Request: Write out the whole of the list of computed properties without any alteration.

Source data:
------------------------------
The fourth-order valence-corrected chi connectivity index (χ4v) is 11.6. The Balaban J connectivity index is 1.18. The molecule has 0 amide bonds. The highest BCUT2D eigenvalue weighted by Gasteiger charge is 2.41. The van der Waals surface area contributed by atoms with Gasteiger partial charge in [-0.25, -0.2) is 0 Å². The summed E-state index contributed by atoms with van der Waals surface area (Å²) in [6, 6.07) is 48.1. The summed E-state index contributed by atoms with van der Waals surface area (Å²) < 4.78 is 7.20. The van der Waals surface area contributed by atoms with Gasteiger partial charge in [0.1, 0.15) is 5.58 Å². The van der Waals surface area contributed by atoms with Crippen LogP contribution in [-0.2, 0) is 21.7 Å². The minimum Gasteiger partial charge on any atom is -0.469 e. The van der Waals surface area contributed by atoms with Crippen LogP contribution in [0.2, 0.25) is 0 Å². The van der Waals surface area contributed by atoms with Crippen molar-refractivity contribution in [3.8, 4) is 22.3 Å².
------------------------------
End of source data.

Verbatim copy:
The fourth-order valence-corrected chi connectivity index (χ4v) is 11.6. The Balaban J connectivity index is 1.18. The molecule has 0 amide bonds. The highest BCUT2D eigenvalue weighted by Gasteiger charge is 2.41. The van der Waals surface area contributed by atoms with Gasteiger partial charge in [-0.25, -0.2) is 0 Å². The summed E-state index contributed by atoms with van der Waals surface area (Å²) in [6, 6.07) is 48.1. The summed E-state index contributed by atoms with van der Waals surface area (Å²) < 4.78 is 7.20. The van der Waals surface area contributed by atoms with Gasteiger partial charge in [0.1, 0.15) is 5.58 Å². The van der Waals surface area contributed by atoms with Crippen LogP contribution in [-0.2, 0) is 21.7 Å². The minimum Gasteiger partial charge on any atom is -0.469 e. The van der Waals surface area contributed by atoms with Crippen LogP contribution in [0.2, 0.25) is 0 Å². The van der Waals surface area contributed by atoms with Crippen molar-refractivity contribution in [3.8, 4) is 22.3 Å².